) -- Normally, the words "venture capital" conjure up thoughts of closed-door deals in private equity that retail investors can't touch. But it ain't necessarily so. In fact, venture capital firms own more publicly traded stocks than you might think -- more than $53 billion of it in fact, in the last quarter.
When a venture capital firm buys up a position in a publicly-traded firm, it says a lot. After all, VCs have access to private investments that retail investors can only dream of. They're constantly pitched by the best and brightest entrepreneurs around the world, so the decision to buy stocks comes with one obvious conclusion: It's offering the best risk/reward tradeoff right now.
If venture capital professionals are making big bets in public equity, investors had better pay attention. That's why we're taking a look at VCs' 5 favorite stocks today.
To do that, we're focusing on 13F filings. Institutional investors with more than $100 million in assets are required to file a 13F -- a form that breaks down their stock positions for public consumption. From hedge funds to mutual funds to insurance companies, any professional investors who manage more than that $100 million watermark are required to file a 13F.
In total, approximately 3,400 firms file 13F forms each quarter, and by comparing one quarter's filing to another, we can see how any single fund manager is moving their portfolio around. While the data is generally delayed by about a quarter, that's not necessarily a bad thing. Research shows that applying a lag to institutional holdings can generate positive alpha in some cases. That's all the more reason to crack open the moves being made with institutions' $16.3 trillion under management.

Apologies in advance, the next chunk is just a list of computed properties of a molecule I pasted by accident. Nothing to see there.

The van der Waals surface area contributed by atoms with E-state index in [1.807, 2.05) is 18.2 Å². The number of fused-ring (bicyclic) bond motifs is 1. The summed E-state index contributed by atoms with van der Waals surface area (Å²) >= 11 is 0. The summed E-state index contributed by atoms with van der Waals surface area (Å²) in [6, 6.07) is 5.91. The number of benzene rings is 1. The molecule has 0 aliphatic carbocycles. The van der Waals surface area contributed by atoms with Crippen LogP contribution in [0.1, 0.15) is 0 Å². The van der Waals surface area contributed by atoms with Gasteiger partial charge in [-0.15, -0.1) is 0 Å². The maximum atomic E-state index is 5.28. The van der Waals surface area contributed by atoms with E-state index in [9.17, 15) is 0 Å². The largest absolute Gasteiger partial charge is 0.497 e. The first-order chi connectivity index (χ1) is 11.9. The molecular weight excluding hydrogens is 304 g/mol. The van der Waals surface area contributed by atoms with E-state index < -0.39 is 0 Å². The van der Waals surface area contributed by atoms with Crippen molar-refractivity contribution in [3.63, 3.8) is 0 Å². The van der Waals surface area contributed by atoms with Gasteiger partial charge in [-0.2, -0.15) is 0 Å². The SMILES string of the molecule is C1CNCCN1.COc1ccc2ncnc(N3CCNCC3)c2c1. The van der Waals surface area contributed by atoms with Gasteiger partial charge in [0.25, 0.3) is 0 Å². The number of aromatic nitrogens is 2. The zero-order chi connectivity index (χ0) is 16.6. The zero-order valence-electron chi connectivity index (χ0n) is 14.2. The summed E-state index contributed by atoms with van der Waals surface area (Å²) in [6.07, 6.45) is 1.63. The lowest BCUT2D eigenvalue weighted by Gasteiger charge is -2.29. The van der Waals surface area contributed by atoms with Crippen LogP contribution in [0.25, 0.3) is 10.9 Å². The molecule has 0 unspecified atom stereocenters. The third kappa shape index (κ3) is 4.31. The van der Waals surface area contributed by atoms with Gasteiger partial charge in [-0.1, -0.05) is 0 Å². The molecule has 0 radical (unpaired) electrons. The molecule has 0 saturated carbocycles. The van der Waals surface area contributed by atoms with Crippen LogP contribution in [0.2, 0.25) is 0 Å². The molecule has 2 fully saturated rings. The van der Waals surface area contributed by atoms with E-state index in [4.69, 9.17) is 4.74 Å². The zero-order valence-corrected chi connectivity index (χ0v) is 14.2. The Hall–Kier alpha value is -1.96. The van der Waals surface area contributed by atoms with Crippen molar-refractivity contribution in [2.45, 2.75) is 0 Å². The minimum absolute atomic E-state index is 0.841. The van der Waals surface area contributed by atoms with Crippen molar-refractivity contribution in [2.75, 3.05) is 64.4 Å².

Today, we'll focus on
Norwegian Cruise Line
2013 has brought smooth sailing for shareholders of
Norwegian Cruise Line
), the $6 billion Miami-based operator of leisure cruises. Norwegian Cruise Line started in 1966 offering discount Caribbean cruises to travelers with a single ship. Today, the firm's fleet includes 12 purpose built ships -- the most recent being the 4,000-passenger Norwegian Breakaway delivered two months ago.
As travel spending enjoys an upswing in 2013, so too are shares; NCLH has rallied more than 23% since the start of the year.
Norwegian's claim to fame is its "freestyle cruising" philosophy, which centers around letting guests dine and enjoy activities without a set schedule. While that concept has migrated to other cruise lines in the last decade, Norwegian owns the tagline and it owns the mindshare. NCL has enjoyed material revenue growth every year since 2009, boosting top line by more than 22% over that period. That trajectory isn't likely to slow.
Obviously, the cruise business is capital intense --
capital intense. That's hindered Norwegian's profitability in recent quarters, particularly as it's spent considerable amounts of money on upgrading its fleet. That said, the firm's total debt is just shy of $3 billion, hardly a mind-blowing amount of leverage given Norwegian's scale. VC firms picked up 66 million shares of NCLH in the latest quarter, picking up a $2 billion stake in the firm.